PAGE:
Victoria gets upset, she panics, but these emotional reactions are separated from her being a woman, and the men are no less sensitive or expressive. All the characters celebrate without reservation, show genuine care and concern for each other, and at times act deliriously silly. Emotionality in this film is not gendered female, nor is it shown as weakness. These characters are not the typical heroes of crime thrillers, who maintain a cool attitude in stressful situations and run without hesitation toward danger.
Laia Costa is wonderful as Victoria, and she gives the character a depth of personality that makes her appearance less important. Of course, she is still beautiful, but not in the Cool Girl fashion of idealized beauty presented as “effortless and natural,” as Peterson says. There are no hair and makeup fixes between takes; her appearance is verifiably natural. Blemishes on her skin are visible, but are not a concern of the camera or viewer and do not reflect on her character at all (the postfeminist expectations of flawless skin and coiffed hair are not a requirement of femininity here). The camera is unconcerned with making its subjects look attractive, and it never shies away when faces get sweaty or mascara runs. One scene near the end of the film captures Victoria in tears, her face blotchy, nose running, saliva bubbling. I thought the crying scenes in Blue is the Warmest Color were effective using the same persistent camera, filming blubbering, tear-streaked faces in almost extreme close-up shots. Victoria conveys the intensity of emotion even better, because there are no cuts that reposition the viewer and allow for distancing.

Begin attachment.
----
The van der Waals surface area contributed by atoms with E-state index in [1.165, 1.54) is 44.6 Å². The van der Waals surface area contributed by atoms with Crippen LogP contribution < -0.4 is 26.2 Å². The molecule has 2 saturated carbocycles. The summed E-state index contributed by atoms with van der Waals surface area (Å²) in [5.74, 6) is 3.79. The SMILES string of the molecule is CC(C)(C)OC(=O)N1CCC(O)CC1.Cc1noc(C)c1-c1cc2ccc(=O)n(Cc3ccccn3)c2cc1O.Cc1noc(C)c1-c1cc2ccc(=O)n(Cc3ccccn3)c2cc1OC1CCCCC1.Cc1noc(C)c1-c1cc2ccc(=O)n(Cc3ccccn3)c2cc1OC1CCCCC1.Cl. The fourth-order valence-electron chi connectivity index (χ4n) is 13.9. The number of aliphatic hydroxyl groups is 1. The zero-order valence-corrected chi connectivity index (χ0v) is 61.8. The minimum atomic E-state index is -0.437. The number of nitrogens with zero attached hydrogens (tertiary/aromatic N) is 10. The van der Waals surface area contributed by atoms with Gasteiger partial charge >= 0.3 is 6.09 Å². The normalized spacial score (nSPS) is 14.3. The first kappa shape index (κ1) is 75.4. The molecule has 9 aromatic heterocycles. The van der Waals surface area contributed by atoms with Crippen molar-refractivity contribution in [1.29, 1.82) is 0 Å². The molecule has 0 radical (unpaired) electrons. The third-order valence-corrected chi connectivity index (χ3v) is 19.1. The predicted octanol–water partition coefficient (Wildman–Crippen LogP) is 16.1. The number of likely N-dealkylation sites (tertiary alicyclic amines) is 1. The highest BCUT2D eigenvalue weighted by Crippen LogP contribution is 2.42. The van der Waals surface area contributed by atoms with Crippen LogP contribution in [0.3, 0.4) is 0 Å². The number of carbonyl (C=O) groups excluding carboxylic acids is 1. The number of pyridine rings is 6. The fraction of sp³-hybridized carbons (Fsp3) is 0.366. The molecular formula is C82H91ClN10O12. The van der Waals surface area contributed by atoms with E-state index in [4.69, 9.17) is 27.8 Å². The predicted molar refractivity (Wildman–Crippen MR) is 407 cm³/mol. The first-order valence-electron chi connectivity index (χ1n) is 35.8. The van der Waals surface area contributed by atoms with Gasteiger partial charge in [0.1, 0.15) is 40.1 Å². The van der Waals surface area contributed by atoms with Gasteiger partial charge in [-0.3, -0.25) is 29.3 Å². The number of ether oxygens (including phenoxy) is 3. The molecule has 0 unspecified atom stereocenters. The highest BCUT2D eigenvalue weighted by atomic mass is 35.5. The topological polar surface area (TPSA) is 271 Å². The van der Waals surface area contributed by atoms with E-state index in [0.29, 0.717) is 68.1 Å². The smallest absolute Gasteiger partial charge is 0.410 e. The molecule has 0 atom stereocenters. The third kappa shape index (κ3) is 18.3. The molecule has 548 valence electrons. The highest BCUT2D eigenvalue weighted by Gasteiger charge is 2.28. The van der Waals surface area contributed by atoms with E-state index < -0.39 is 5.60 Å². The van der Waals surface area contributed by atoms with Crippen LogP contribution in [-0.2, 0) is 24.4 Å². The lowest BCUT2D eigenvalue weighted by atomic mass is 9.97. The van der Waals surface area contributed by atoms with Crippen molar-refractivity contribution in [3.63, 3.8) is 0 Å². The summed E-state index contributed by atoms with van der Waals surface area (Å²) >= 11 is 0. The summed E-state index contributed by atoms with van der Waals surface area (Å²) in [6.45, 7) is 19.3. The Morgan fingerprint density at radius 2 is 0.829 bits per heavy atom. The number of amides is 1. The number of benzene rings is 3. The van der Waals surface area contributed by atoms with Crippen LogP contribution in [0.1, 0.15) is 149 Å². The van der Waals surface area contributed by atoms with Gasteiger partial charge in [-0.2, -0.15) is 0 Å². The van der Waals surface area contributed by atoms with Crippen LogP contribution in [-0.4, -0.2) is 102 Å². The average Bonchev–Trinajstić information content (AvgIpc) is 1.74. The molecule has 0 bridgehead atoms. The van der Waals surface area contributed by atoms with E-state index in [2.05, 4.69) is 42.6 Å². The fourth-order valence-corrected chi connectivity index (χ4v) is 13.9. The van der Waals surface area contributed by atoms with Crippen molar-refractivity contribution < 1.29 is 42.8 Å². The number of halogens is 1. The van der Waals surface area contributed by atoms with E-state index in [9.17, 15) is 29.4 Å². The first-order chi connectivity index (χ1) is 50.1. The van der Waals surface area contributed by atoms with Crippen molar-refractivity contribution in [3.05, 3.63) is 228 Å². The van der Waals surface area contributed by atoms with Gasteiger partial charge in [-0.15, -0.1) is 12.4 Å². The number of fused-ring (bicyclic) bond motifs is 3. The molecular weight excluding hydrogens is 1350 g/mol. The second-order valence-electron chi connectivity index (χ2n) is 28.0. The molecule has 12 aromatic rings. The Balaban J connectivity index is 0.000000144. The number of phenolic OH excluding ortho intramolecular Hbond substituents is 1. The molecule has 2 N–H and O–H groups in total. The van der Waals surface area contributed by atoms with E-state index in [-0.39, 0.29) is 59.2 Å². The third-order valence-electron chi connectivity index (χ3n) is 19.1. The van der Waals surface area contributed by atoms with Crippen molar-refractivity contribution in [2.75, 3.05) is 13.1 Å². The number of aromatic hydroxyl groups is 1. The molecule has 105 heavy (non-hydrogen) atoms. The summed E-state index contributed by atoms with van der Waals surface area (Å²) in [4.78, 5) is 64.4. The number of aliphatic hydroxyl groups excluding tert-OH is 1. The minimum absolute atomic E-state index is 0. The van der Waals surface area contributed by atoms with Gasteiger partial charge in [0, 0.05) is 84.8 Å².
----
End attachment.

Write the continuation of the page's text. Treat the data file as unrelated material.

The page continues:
The presence of woman is an indispensable element of spectacle in normal narrative film, yet her visual presence tends to work against the development of a story line, to freeze the flow of action in moments of erotic contemplation….For a moment the sexual impact of the performing woman takes the film into a no-man’s-land outside its own time and space. (5)
It is true that I wasn’t looking for “to-be-looked-at-ness” (it was impossible to think about anything else while watching this movie), but as I remember, there were none of these moments. I think the film requires the absence of the male gaze for its success, as it depends on complete narrative absorption to keep its momentum. The film resists the male gaze with its adherence to style, maintaining a striking realism throughout. It is a perfect example of how form creates meaning. The single-take format and the gritty realism facilitate a connection with Victoria and to some degree the other characters that is natural and effortless.
Victoria is a female protagonist that everyone will want to watch, male, female, or otherwise. She is not objectified for a male audience, nor is she gendered to target female attention, like female characters in “chick flicks” often are. The distance between the viewer and the screen disappears along with the image of the woman as spectacle. Mulvey describes the position of the male protagonist in terms of screen image and in contrast with female characters:
In contrast to woman as icon, the active male figure…demands a three-dimensional space….He is a figure in a landscape. Here the function of film is to reproduce as accurately as possible the so-called natural conditions of human perception. Camera technology (as exemplified by deep focus in particular) and camera movements (determined by the action of the protagonist), combined with invisible editing (demanded by realism) all tend to blur the limits of screen space. The male protagonist is free to command the stage, a stage of spatial illusion in which he articulates the look and creates the action. (5-6)
Using the very same cinematic techniques that Mulvey specifies, Victoria gives the power of the look, and the narrative privileges that come with it, to a female protagonist. The successful transference of the look in Victoria makes me wonder if female protagonists are so outnumbered by males because the way women are filmed and allowed to control space automatically makes the character less compelling.